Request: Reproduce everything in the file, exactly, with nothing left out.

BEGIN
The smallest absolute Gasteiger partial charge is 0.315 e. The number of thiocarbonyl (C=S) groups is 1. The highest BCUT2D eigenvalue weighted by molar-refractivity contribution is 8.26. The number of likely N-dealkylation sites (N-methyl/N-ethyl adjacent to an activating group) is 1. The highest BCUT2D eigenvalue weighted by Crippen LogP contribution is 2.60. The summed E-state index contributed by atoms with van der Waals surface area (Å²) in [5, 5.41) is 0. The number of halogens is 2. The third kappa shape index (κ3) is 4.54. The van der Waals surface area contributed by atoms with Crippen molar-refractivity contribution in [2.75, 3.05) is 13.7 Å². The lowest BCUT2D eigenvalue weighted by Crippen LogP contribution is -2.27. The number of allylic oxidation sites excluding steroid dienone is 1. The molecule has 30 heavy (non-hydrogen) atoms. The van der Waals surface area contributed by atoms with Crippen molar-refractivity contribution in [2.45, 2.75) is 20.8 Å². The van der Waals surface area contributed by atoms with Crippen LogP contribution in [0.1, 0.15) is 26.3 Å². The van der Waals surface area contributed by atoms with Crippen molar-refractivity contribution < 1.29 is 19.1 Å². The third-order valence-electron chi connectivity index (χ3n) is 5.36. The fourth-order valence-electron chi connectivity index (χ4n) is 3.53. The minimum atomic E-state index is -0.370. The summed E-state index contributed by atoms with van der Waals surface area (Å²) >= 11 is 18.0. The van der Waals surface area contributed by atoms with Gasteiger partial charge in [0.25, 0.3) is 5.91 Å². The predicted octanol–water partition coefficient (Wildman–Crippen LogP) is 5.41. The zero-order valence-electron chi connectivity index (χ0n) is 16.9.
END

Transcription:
The smallest absolute Gasteiger partial charge is 0.315 e. The number of thiocarbonyl (C=S) groups is 1. The highest BCUT2D eigenvalue weighted by molar-refractivity contribution is 8.26. The number of likely N-dealkylation sites (N-methyl/N-ethyl adjacent to an activating group) is 1. The highest BCUT2D eigenvalue weighted by Crippen LogP contribution is 2.60. The summed E-state index contributed by atoms with van der Waals surface area (Å²) in [5, 5.41) is 0. The number of halogens is 2. The third kappa shape index (κ3) is 4.54. The van der Waals surface area contributed by atoms with Crippen molar-refractivity contribution in [2.75, 3.05) is 13.7 Å². The lowest BCUT2D eigenvalue weighted by Crippen LogP contribution is -2.27. The number of allylic oxidation sites excluding steroid dienone is 1. The molecule has 30 heavy (non-hydrogen) atoms. The van der Waals surface area contributed by atoms with Crippen molar-refractivity contribution in [2.45, 2.75) is 20.8 Å². The van der Waals surface area contributed by atoms with Crippen LogP contribution in [0.1, 0.15) is 26.3 Å². The van der Waals surface area contributed by atoms with Crippen molar-refractivity contribution < 1.29 is 19.1 Å². The third-order valence-electron chi connectivity index (χ3n) is 5.36. The fourth-order valence-electron chi connectivity index (χ4n) is 3.53. The minimum atomic E-state index is -0.370. The summed E-state index contributed by atoms with van der Waals surface area (Å²) >= 11 is 18.0. The van der Waals surface area contributed by atoms with Gasteiger partial charge in [0.25, 0.3) is 5.91 Å². The predicted octanol–water partition coefficient (Wildman–Crippen LogP) is 5.41. The zero-order valence-electron chi connectivity index (χ0n) is 16.9.